A large number of Americans presumably dine here, but on Christmas night it was mostly occupied by French families, lovers and a couple who we surmised were either on their first date or heading for divorce because they talked about as much as a couple at a Marcel Marceau convention (now that’s a reference I didn’t see coming).

I liked the traditional French waiters, the room and the experience. Dinner was fine, but, once again, it wasn’t one to write home about.

It was more escargots for me, while Tracy had an arugula, egg and bacon salad. My beef in peppercorn sauce wasn’t bad, and Tracy had a Napoleon of seared scallops with Parmesan crisps on a bed of cornichons.

Dessert was good. We had a chocolate mousse cake with caramel on a cookie crust.

For drinks, we had started with some champagne, then a bottle of 2003 Chateauneuf de Pape L’Orateuers (or at least that’s we wrote down) with dinner, and for some strange reason, I had another Irish Coffee after dessert. Interestingly, or maybe not, at home if I have caffeine after 2 p.m., I’m a mess trying to sleep. In Paris, I can drink one at 11 p.m. and sleep like a baby.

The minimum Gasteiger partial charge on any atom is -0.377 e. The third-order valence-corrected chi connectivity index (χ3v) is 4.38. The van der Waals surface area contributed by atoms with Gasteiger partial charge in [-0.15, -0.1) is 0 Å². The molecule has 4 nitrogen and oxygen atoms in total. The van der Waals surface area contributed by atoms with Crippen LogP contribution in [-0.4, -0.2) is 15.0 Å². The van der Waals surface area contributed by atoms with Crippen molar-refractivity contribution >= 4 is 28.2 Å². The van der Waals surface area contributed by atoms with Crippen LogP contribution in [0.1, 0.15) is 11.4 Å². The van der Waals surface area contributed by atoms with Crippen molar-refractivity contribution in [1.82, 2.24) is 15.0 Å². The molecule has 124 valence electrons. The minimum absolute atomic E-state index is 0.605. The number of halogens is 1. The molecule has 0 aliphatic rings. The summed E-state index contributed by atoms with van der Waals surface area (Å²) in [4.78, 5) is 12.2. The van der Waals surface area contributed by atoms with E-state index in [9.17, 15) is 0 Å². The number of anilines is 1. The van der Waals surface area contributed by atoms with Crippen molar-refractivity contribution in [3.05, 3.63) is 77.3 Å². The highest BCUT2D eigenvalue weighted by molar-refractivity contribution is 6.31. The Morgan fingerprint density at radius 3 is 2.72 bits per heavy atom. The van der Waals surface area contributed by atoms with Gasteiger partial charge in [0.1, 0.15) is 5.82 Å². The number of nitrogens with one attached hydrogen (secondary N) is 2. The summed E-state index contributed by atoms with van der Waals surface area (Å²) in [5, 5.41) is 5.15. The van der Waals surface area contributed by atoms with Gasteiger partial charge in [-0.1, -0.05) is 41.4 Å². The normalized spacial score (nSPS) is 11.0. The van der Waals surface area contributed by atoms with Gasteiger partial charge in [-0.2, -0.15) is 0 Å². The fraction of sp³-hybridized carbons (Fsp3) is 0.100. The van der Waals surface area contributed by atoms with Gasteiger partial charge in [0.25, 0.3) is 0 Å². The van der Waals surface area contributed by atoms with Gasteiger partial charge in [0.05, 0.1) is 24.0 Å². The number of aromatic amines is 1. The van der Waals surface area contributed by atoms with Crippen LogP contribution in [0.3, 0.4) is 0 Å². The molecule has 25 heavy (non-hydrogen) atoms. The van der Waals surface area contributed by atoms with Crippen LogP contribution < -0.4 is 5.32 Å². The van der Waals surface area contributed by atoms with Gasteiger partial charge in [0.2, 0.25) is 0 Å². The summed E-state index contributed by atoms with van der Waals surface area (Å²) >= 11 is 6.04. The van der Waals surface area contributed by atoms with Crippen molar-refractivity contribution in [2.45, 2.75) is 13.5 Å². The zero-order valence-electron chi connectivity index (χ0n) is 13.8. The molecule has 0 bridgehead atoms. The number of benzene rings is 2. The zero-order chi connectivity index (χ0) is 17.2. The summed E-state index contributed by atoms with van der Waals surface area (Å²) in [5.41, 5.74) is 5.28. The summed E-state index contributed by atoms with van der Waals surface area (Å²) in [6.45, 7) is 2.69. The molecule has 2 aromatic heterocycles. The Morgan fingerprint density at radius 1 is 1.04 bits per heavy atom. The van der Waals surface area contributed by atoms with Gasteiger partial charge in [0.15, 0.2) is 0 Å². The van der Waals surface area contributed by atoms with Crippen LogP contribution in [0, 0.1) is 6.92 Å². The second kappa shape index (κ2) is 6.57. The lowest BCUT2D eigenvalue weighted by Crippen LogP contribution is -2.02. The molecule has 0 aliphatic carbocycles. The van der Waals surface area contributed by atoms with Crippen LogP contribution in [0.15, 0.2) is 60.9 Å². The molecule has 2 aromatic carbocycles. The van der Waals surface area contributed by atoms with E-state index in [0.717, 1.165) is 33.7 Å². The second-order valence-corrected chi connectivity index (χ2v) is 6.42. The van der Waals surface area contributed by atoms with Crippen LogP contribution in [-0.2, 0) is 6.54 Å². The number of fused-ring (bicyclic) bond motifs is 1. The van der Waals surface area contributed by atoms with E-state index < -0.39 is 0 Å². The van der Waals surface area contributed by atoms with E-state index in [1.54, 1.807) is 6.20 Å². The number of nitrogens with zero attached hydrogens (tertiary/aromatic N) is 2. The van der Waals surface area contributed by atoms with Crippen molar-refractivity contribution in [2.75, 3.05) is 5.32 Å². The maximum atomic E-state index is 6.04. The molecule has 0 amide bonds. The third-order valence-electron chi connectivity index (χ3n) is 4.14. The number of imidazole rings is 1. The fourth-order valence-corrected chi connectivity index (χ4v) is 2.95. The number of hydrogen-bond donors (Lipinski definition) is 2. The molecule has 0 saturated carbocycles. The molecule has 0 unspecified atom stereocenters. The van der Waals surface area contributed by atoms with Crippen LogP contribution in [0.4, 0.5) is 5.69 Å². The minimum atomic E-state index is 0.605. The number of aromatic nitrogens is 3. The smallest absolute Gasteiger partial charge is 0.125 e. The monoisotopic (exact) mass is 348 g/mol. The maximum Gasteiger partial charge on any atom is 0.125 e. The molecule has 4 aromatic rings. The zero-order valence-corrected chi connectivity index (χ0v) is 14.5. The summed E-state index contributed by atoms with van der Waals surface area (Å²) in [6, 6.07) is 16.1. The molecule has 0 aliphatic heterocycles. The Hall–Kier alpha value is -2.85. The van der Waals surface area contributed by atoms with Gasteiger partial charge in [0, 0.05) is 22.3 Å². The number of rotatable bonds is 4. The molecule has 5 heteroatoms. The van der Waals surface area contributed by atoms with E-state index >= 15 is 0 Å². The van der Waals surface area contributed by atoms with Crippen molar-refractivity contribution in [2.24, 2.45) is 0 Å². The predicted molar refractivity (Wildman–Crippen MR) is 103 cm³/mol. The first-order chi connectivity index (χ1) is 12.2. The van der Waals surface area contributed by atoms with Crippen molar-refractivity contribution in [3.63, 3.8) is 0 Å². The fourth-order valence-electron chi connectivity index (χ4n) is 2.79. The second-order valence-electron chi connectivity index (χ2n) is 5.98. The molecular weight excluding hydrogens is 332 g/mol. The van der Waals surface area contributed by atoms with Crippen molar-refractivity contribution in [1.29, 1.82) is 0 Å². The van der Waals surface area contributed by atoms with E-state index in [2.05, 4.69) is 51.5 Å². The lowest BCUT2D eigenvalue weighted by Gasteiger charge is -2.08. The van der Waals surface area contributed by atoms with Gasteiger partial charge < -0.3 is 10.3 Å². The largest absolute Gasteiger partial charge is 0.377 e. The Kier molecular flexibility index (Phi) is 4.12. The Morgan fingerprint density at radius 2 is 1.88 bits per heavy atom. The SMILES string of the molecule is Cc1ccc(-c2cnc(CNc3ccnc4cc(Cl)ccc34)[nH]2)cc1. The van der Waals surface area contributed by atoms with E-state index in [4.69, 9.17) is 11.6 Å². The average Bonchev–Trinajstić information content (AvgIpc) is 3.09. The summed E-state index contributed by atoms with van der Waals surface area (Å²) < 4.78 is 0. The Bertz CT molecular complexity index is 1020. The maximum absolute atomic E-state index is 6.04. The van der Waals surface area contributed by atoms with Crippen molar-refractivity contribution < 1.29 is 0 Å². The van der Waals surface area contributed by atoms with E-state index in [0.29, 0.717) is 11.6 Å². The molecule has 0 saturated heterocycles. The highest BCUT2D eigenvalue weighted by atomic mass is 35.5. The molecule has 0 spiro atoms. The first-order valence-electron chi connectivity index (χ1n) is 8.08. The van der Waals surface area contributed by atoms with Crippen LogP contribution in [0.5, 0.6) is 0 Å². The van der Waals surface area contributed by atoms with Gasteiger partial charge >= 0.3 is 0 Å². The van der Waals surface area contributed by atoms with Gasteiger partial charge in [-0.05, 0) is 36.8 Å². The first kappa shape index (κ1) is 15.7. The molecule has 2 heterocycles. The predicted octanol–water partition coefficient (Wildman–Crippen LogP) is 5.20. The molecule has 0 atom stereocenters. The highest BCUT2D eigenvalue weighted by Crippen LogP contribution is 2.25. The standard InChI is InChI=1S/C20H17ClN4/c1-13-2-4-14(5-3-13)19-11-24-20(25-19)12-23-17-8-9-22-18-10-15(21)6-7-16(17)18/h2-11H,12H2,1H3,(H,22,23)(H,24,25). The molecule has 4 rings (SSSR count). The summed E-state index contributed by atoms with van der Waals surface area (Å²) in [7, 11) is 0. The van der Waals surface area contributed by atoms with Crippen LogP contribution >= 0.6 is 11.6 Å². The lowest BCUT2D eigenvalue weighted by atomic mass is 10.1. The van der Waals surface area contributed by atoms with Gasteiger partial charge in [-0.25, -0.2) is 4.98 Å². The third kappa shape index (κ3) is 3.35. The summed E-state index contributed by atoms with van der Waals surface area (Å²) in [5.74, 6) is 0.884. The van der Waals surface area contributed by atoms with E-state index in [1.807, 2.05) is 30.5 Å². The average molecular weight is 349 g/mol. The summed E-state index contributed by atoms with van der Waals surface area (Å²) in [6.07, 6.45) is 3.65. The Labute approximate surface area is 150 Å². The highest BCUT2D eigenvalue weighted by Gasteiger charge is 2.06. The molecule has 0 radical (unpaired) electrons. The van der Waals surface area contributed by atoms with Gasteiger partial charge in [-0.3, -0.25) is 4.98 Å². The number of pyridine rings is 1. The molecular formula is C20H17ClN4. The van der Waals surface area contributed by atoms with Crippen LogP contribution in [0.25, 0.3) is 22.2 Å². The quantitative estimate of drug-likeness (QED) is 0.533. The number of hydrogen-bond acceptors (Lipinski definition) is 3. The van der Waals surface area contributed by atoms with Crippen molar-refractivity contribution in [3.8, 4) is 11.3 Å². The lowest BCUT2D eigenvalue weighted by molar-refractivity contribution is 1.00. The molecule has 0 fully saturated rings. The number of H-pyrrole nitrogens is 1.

Our waiter told us that Bofinger can serve 1,000 or so people on a very busy day, and on this Christmas they were above 700 for the day. The kitchen stays open until 1 a.m.

When we looked at the Eiffel Tower after exiting the metro stairs, we could only see a little of its base through the thick fog. I remembered I had not taken a picture of it at night with its upside down Christmas tree glowing, and I only had one more night in Paris.